American Culture

WordsDay: Jefferson no Lion in Winter in "Twilight at Monticello"

Twilight at MonticelloAlan Pell Crawford’s Twilight at Monticello: The Final Years of Thomas Jefferson tries to simultaneously be a Jefferson lovefest and an attempt at balanced history.

Jefferson himself was a man of well-documented contradictions: he said “All men are created equal,” yet he owned slaves; he opposed strong central government, yet he made the unilateral decision to buy the Louisiana Purchase; he suffered under crushing debt yet spent lavishly beyond his means. It’s perhaps no surprise, then, that a book about Jefferson might be filled with contradictions, too.

Crawford, like most Jefferson defenders, tries his hand at explaining away inconvenient contradictions. Take slavery, for instance:

“Although he was sincerely opposed to slavery, Jefferson simply could not imagine a realistic way to end it,” Crawford writes. “Jefferson genuinely believed that all men were equally free moral agents who functioned at their best as individuals—a position convenient for the slaveholder but less so for the slave.”

Such explanations never ring true to me. Of course, it doesn’t help that Jefferson left very little written record about himself for scholars to use in his defense. Jefferson was, “too vain and too sensitive to appear to be either,” Crawford writes. “He felt nothing but repugnance toward revealing much about his life. To divulge such information would savor too much of vanity.”

Still, that doesn’t stop Crawford from painting early- and mid-life portraits of Jefferson that are unabashedly admiring. Jefferson is the Man Who Can Do No Wrong, the center of the Revolutionary and post-Revolutionary universe. No one else seems to matter; no one deserves any credit.

Crawford is entirely dismissive of John Adams, for instance, despite the fact that the end-of-years correspondence between Jefferson and Adams is one of the most enduring (and, at times, poignant) records of the Revolution. Crawford makes a point of trying to dispel any romanticism related to the two men’s near-simultaneous deaths on July 4, 1826—the fiftieth anniversary of the signing of the Declaration of Independence. It’s the poetic stuff of American legend, and Crawford poo-poos it.

Crawford also basically ignores the important political relationship and personal friendship Jefferson shared with James Madison. And as for George Washington: George who? Perhaps because these topics have been written about elsewhere at length, Crawford hardly deems them worthy of attention.

That would be understandable, but then Crawford spends considerable time exploring Jefferson’s relationship with his slave, Sally Hemmings. That topic, too, has been extensively written about elsewhere, but Crawford chooses to take a crack at it, perhaps because it’s too titillating to resist.

It’s at that point in the narrative—about halfway through the book—that the lovefest expires. Crawford doesn’t tip the other way but rather presents his story in a more balanced fashion, although whenever possible, he stresses Jefferson’s tendency to “put his hopes over his fears,” as well as Jefferson’s “remarkable sense of possibility.” Despite—or maybe because of—those biases, Crawford’s book finishes strong.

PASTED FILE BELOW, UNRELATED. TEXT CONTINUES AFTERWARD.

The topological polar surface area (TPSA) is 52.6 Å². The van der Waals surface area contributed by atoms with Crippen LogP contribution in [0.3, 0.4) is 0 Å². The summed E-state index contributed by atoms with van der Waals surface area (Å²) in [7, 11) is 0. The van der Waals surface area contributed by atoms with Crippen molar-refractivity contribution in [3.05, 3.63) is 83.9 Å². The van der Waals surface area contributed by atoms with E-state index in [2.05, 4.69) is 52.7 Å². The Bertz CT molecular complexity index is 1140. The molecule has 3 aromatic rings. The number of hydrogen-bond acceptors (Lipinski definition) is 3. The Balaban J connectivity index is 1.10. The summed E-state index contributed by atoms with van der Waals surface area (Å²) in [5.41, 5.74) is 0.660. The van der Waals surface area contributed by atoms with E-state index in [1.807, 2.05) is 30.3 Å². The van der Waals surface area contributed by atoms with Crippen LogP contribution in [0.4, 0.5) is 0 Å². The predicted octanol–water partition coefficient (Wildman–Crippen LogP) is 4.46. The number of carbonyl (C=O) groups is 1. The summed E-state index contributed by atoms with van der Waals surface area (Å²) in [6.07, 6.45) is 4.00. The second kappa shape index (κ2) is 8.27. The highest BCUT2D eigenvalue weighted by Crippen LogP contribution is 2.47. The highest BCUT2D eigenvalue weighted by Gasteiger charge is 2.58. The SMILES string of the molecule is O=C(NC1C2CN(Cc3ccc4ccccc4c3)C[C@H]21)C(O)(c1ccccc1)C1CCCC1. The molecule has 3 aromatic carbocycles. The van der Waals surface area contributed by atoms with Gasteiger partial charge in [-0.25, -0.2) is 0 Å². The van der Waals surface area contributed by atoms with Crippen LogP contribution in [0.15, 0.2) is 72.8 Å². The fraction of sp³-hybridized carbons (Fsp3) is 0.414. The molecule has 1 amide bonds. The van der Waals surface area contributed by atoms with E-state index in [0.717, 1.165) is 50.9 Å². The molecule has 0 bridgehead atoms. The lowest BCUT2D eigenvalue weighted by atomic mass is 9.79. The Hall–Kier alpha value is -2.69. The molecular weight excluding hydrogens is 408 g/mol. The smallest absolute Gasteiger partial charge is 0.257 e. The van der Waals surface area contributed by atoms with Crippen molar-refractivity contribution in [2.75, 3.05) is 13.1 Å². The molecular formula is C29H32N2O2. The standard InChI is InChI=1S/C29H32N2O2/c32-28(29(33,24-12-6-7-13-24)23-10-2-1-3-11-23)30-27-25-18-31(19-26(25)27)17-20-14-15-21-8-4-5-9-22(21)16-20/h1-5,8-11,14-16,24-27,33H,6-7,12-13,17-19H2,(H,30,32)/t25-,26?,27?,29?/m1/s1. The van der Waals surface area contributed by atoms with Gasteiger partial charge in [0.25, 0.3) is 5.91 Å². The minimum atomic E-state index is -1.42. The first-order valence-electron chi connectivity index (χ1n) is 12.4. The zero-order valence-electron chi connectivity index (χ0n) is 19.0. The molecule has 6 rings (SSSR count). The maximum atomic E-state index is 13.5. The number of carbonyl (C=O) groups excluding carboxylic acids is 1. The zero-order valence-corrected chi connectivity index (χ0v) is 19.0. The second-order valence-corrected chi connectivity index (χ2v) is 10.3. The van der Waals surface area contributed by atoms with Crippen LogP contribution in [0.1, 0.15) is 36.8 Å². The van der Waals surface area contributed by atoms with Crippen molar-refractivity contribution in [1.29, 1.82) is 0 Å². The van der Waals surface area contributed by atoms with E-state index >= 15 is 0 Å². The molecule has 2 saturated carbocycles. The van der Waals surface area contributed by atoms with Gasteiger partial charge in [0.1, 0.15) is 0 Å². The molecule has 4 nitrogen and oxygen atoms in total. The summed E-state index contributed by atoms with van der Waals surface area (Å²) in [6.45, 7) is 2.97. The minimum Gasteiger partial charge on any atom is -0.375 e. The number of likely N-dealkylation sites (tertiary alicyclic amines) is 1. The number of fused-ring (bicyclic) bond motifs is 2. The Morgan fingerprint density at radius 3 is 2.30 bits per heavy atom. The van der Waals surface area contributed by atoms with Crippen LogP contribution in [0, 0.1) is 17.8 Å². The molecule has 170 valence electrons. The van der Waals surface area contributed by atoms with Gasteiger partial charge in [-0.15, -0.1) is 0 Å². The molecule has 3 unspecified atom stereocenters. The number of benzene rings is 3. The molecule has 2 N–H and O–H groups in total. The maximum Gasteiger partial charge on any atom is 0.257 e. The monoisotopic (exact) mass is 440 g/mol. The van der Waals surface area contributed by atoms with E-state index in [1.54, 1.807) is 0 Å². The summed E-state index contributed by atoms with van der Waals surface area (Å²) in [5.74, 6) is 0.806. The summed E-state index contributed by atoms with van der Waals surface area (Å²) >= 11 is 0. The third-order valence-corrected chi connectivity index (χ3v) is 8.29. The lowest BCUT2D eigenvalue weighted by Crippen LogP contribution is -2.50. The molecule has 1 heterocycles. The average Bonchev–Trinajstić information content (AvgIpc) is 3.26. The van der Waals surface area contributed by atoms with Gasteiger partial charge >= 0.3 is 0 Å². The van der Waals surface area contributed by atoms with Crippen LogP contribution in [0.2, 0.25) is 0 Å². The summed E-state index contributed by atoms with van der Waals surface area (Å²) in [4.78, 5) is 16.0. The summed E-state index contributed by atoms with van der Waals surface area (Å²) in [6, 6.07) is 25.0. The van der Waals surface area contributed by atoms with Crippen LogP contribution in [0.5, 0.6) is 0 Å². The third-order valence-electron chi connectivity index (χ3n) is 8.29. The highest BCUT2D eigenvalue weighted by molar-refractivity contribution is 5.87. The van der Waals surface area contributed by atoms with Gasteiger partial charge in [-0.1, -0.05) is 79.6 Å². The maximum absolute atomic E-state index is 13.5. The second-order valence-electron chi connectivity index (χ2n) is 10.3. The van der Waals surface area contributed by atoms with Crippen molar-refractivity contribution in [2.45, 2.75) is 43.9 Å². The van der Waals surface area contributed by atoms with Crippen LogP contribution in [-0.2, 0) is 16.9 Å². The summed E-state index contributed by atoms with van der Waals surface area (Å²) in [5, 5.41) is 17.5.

Where Crawford excels is in his discussion of Jefferson’s financial situation. Most late-life portraits of Jefferson mention Jefferson’s appalling-but-hidden financial state, but they tend to focus more on Jefferson’s mental/emotional state, his hobbies, his work establishing the University of Virginia, or his correspondence with Adams. Crawford, too, mentions these things (especially the University of Virginia angle) but he delves into Jefferson’s dire financial straits with gusto.

Jefferson made poor investment choices, depended too much on gentlemanly honor, suffered poor crop yields, and spent money like it was going out of style. As a result, his weak finances got steadily worse.

They got so bad, in fact, that as a last desperate measure, when Jefferson had to finally reveal to his family the true extent of his financial ruin, he suggested they resort to a state-sponsored lottery to try and bail them out—another contradiction since Jefferson opposed gambling his entire life. The “lifetime rationalist,” Crawford writes, seemed oblivious to the contradiction that he was pinning his fortunes on “what was, at the bottom, a game of chance.”

The real hero who emerges from the story is Jefferson’s oldest grandson, Thomas Jefferson Randolph, known by his family as Jeff. The two had a deep and abiding love for each other, and Jefferson trusted his grandson the way he trusted few others. Jeff managed the day-to-day operations of the plantations while his grandfather benevolently ruled over the kingdom. It would take him years to do it, but Jeff would eventually pay off debts of his grandfather’s that totaled more than $150 thousand dollars.

Jefferson at Monticello doesn’t paint a portrait of a great Revolutionary lion in winter; rather, he’s more of a kindly—and sometimes intentionally self-deluded—grandfather garbed in housecoat and slippers and lost in the bliss of his own escapism. That’s not such a bad way for Jefferson to spend his final years, I suppose.

Readers might enjoy spending a few hours with Jefferson in similar fashion—so long as they don’t mind slogging through the lovefest to get there.